Quite a literary journey

book

The Heart’s Invisible Furies by John Boyne

Book Review:  4 out of 5 star rating

This is the story of one man’s life. The book starts off when 16-year-old Catherine Goggin is thrown out of the Catholic Church because she’s pregnant and unwed.  Her family wants nothing to do with her and she’s forced to leave her home.   She travels to Dublin where she gives birth to a baby boy who is later named Cyril.  Cyril is the narrator of this book and it’s his life that the book follows.  Catherine gives up her baby and Cyril is adopted by Charles and Maude Avery.  Charles and Maude never abuse Cyril but don’t show him much affection either and constantly remind him that he’s not a “real” Avery.  This is the story of Cyril’s life-long search for identity.

 

Wow, this was quite a literary journey. I don’t believe I’ve ever given 4 stars to a book that I so often wanted to stop reading.  I was pulled into the story at the beginning and loved reading about Catherine.  And I loved young Cyril and his friend Julian.  However, it’s at this point that the author chooses to direct most of his story to the sexual desires of his characters.  And it’s not just the young Cyril and Julian who are young and curious but everyone they come into contact with.  At first I thought it was humorous and then I became bored with it and then I didn’t want to continue with the book any longer.  It went on and on for hundreds of pages.  I believe the author was trying to show the hypocrisy of Ireland’s sexually repressed society, causing all the people to constantly think and talk about sex.  But it was done in almost a comic manner that I didn’t care for.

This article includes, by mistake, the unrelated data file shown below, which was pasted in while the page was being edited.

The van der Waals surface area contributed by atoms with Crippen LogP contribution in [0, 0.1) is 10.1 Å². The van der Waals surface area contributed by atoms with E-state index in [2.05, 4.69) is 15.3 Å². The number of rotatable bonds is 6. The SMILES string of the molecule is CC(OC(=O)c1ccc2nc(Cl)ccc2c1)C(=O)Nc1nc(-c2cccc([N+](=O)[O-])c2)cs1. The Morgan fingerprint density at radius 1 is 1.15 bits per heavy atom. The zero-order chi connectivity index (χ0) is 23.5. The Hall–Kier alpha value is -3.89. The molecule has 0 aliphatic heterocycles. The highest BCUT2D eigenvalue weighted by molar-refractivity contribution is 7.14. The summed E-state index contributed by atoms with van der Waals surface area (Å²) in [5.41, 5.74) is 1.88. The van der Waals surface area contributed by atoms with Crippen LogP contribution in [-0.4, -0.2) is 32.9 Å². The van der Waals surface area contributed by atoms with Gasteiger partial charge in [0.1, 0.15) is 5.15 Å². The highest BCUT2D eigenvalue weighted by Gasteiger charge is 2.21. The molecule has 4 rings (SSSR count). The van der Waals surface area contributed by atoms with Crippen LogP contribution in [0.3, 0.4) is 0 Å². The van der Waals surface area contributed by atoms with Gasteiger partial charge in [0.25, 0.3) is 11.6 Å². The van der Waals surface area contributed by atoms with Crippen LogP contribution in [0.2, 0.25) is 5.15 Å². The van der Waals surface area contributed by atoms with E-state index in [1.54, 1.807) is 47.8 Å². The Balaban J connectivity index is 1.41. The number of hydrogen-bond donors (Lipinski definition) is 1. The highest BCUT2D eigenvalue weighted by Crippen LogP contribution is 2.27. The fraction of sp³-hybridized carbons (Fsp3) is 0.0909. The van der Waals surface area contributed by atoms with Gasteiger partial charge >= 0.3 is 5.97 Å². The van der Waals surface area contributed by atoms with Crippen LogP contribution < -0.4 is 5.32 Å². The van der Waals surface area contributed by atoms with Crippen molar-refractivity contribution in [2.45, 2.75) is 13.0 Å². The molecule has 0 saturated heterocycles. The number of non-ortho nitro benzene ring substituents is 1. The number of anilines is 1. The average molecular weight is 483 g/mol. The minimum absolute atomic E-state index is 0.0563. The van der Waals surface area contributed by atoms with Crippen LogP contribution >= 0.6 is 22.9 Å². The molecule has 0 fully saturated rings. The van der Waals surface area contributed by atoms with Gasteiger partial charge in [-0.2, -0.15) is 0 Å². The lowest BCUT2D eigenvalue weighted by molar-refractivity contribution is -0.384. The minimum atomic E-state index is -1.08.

But I’m very glad that I continued reading because the second half of the book was gorgeously written and full of heart. Cyril’s struggle with the secrecy of his homosexuality is told in such a forthright manner.  This is an epic novel that covers so much ground – the Catholic Church’s power over the people, society’s cruelty to homosexuals and their struggle to be accepted.  Cyril can be incredibly selfish and then again he can be incredibly compassionate.  He’s a conflicted man who the author completely brought to life.  The loves and tragedies of his life make for a compelling read.  The second half of this book more than compensated for the rocky first half.

Recommended.

More Info

Author Bio

This book was given to me by the publisher in return for an honest review.

 

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